Getting an agent in England

  • User Deleted

    This profile has been archived

    Hey everyone,

    I have been acting for around 6 months in short films, online series and also i have a small part in the new series of Shameless. But what i find frustrating and confusing is how to market myself properly so i can find a good agent who can recommend me for auditions in big productions etc.

    Most of my work is currently being edited, therefore i don't have a show-reel yet. Should i just forget about getting a high profiled agent until i have a show-reel?

    Also i am with an agency who help me get a foot in the door with certain productions. I guess i am sub-consciously inpatient, but hey i am 19 years old!

    Some help/advice/tips would be great!

    Thanks!

    • 3rd May 2011
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  • Kat Kumar

    Actor

    I would suggest, as it seems you're already having some success and getting jobs, that you wait for agents to come to you. You'll be in a much better position to negotiate terms if you're the one in demand and it's always good to have options.

    I was approached by two agents after signing with my current one and from my experience would recommend being patient, trialing agents if you can and then choosing whoever you feel works best for you.

    Good luck!

    Cat -x-

    • 20th Apr 2011
    • 1
  • User Deleted

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    Ah i see! I can see where your coming from now. I constantly tell myself that by being patient and continuously acting, whether its student films or whatever that it will eventually pay off!

    I guess by asking agents to be represented can look a little desperate, and being patient is key. after all it only takes that one person to notice you.

    Thanks Cat! :)

    • 20th Apr 2011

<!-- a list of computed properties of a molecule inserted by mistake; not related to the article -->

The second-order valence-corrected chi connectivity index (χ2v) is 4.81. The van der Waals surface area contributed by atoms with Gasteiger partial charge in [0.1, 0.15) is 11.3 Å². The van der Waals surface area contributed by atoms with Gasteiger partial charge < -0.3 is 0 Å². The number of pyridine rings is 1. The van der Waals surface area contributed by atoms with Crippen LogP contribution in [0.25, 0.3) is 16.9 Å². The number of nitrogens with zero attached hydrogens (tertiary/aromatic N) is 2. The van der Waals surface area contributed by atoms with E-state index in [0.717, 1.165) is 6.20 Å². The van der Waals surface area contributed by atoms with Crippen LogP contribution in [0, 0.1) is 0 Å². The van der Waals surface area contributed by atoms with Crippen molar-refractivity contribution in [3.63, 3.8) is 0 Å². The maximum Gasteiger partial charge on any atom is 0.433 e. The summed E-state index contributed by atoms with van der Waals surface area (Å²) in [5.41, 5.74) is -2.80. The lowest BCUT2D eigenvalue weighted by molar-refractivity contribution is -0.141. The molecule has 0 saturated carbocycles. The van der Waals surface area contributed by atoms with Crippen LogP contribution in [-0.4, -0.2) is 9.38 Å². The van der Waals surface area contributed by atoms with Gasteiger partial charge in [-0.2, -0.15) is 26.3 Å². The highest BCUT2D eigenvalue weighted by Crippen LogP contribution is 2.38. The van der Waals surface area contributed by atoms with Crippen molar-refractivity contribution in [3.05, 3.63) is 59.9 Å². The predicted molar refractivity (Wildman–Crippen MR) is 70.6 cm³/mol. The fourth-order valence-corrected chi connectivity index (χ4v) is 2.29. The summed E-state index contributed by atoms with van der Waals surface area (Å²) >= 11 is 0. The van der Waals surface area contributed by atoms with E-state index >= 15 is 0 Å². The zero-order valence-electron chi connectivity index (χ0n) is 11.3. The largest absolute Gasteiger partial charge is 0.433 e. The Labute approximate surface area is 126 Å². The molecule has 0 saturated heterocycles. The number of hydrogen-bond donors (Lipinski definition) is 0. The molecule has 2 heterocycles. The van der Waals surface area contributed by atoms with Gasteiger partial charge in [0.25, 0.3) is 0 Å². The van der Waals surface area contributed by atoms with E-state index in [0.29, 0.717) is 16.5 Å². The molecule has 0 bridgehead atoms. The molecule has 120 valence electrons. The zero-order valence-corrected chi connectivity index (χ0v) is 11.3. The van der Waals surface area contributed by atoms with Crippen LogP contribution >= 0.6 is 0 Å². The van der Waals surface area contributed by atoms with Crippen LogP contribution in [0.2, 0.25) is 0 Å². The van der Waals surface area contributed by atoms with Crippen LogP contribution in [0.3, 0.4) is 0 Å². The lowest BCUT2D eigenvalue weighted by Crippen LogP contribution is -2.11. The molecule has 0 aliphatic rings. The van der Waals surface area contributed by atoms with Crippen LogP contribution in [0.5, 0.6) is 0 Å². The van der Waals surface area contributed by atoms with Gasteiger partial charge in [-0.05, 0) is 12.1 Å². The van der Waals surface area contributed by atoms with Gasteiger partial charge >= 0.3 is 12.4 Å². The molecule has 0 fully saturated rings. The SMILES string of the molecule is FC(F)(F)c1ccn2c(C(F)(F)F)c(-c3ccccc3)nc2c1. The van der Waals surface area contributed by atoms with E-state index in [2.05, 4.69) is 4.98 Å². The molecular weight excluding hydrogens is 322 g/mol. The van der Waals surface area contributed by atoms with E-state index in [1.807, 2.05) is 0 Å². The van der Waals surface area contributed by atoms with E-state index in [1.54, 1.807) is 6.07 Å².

• 2
  • Kat Kumar

    Actor

    No worries, and don't feel bad about approaching agents, that how I got mine! I'd just left uni with only stand-up experience and uni theatre on my CV and I really needed the legal guidance of an agent more than anything.

    I suggest you wait for someone to come to you because you're in a much stronger position than I was and you might also have BETTER agents offering you representation if you wait.

    They're going to be taking a percentage of your earnings, choose wisely before signing.

    And a last little note, I went to a drama school open day last week and was told that apparently in a year only 25% of actors will get auditions for paid work. You're doing much better than you think and it might not be a case of having a better agent, but just that work is tough for everyone right now.

    Cat -x-

    • 20th Apr 2011
    • 3
  • User Deleted

    This profile has been archived

    True! I have already done 6 student films this year, some better than others but acting is acting at the end of the day. Payment is just an added bonus to doing what we love. People seem to think that student films are crappy and somehow means you act differently because its not paid! These roles lead to making a show-reel and then of course getting an agent and being noticed at short film festivals.

    I can see what you mean with only 25% being sent for paid auditions, I find a lot of paid roles are very specific and very rare to find one that you are suited to.